A new normal
After a wobble, capital markets have stabilised again. Global stock markets have not quite regained their
previous highs, but seem to have found a level, trading sideways since last Tuesday. For onlookers though,
risk asset prices probably look anything but stable. Economic activity is plummeting around the world,
deep-seated social problems are rearing their heads and geopolitical tensions are flaring up every day. But
in the midst of the chaos, equity markets have soared. Stock valuations – in terms of price over earnings –
are now at their highest since the dot-com bubble 20 years ago. How can markets be so stable when they
seem to be on a tightrope?
More life support for Britain’s economy
After three months of shutdown, Britain is slowly but surely opening up. The government has been keen
to stress that this process is only possible because of the steadily falling infection and death rates across
the country, but clearly the relaxing of restrictions is also prompted by economic concerns. With pubs,
clubs, shops and many other businesses shuttered since the end of March, the UK economy has been on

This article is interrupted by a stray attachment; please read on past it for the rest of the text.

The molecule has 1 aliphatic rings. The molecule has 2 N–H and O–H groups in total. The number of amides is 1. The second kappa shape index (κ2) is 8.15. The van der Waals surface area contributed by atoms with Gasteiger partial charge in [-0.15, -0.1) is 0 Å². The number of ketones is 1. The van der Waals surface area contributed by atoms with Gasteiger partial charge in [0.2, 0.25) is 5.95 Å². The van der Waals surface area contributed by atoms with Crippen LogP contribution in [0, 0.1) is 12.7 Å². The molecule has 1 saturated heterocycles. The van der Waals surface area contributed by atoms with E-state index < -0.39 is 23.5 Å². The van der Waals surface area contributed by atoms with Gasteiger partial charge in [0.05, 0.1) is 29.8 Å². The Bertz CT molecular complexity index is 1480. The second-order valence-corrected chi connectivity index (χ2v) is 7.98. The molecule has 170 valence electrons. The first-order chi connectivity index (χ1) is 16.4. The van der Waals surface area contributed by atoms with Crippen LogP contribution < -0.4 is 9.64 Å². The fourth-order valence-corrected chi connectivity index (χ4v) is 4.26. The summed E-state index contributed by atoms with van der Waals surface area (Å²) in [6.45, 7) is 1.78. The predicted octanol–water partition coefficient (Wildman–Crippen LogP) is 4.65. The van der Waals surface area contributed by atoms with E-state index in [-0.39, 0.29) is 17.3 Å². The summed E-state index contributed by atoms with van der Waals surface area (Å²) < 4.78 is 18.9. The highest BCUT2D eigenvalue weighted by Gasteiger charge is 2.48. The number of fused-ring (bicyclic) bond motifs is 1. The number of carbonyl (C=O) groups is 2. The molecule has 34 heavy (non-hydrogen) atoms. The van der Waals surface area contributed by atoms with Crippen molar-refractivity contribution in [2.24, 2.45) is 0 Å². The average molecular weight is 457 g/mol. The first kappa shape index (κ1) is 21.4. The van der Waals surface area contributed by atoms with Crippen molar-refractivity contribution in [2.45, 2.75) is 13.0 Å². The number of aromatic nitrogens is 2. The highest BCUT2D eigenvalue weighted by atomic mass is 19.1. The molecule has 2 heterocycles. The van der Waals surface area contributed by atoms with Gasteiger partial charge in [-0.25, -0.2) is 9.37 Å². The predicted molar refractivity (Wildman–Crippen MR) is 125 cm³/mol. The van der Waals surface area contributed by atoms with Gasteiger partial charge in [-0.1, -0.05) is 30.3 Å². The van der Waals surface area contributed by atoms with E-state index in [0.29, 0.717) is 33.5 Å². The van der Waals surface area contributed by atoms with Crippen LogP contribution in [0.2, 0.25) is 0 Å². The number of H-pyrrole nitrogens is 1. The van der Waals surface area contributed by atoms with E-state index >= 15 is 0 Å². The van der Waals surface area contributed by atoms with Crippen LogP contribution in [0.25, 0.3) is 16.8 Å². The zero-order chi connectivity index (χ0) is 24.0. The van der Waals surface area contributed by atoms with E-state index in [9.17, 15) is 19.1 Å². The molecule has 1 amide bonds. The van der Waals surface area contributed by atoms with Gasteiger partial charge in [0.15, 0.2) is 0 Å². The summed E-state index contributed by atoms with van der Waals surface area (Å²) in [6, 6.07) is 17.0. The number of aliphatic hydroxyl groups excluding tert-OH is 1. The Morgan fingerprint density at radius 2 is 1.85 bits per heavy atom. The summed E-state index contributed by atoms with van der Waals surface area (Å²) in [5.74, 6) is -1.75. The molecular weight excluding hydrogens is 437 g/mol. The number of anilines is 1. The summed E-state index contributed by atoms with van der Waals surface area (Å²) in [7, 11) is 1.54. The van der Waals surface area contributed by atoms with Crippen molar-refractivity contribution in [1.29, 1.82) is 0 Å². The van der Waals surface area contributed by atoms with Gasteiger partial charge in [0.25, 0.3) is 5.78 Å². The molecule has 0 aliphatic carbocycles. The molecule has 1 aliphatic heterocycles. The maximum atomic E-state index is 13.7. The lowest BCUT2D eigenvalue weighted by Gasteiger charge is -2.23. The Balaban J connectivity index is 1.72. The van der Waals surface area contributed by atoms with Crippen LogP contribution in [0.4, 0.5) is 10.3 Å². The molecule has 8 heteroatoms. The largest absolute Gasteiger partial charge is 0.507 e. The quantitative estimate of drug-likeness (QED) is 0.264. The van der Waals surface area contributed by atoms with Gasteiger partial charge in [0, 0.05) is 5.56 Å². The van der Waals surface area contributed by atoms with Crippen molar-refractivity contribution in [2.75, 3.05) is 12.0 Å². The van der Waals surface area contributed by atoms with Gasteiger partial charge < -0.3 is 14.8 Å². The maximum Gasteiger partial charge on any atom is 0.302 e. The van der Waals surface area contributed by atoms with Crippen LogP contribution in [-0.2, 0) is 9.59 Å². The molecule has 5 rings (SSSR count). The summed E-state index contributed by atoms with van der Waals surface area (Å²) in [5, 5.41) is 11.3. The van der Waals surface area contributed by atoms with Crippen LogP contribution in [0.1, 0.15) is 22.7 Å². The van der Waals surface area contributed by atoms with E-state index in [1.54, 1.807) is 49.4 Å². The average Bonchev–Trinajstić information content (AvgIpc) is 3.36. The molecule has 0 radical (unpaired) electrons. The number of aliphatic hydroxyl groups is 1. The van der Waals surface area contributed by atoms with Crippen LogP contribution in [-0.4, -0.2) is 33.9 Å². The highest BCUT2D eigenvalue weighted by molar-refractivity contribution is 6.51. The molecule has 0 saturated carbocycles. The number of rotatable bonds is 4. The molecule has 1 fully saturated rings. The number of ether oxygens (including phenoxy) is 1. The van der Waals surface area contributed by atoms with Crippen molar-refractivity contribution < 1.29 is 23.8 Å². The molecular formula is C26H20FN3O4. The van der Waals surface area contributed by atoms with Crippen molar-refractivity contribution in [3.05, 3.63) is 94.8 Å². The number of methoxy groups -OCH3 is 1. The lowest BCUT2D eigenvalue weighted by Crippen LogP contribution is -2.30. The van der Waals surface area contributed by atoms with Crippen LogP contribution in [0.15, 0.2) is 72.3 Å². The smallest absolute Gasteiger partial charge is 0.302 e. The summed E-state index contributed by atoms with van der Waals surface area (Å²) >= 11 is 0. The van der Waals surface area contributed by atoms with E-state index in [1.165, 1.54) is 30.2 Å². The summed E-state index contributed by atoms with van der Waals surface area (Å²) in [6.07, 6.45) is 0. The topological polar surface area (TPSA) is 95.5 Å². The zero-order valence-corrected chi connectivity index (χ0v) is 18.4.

life support. For many businesses, the government’s furlough scheme and emergency loan measures have
been the only thing keeping them afloat. These policies have only been possible through the extraordinary
fiscal and monetary stimulus measures from Whitehall and the Bank of England (BoE) respectively.
CLO chills for bond markets
Avid followers of the global financial media got a bit of a fright recently. Writing in The Atlantic, Professor
Frank Partnoy of the University of California asked readers to consider a nightmare scenario: “Imagine if,
in addition to all the uncertainty surrounding the pandemic, you woke up one morning to find the financial
sector had collapsed”. Like Kafka’s Metamorphosis, Professor Partnoy takes us through what it might be like
to wake up to such a terrifying situation.
He makes some very good points. But of course, his article “The Looming Bank Collapse” doesn’t just
encourage us to imagine that fateful morning, it asks us to believe it is really around the corner. According
to Partnoy, the reason financial collapse could be imminent is because bank balance sheets in the US and
around the world are bloated with risky financial instruments: Collateralised Loan Obligations (CLOs).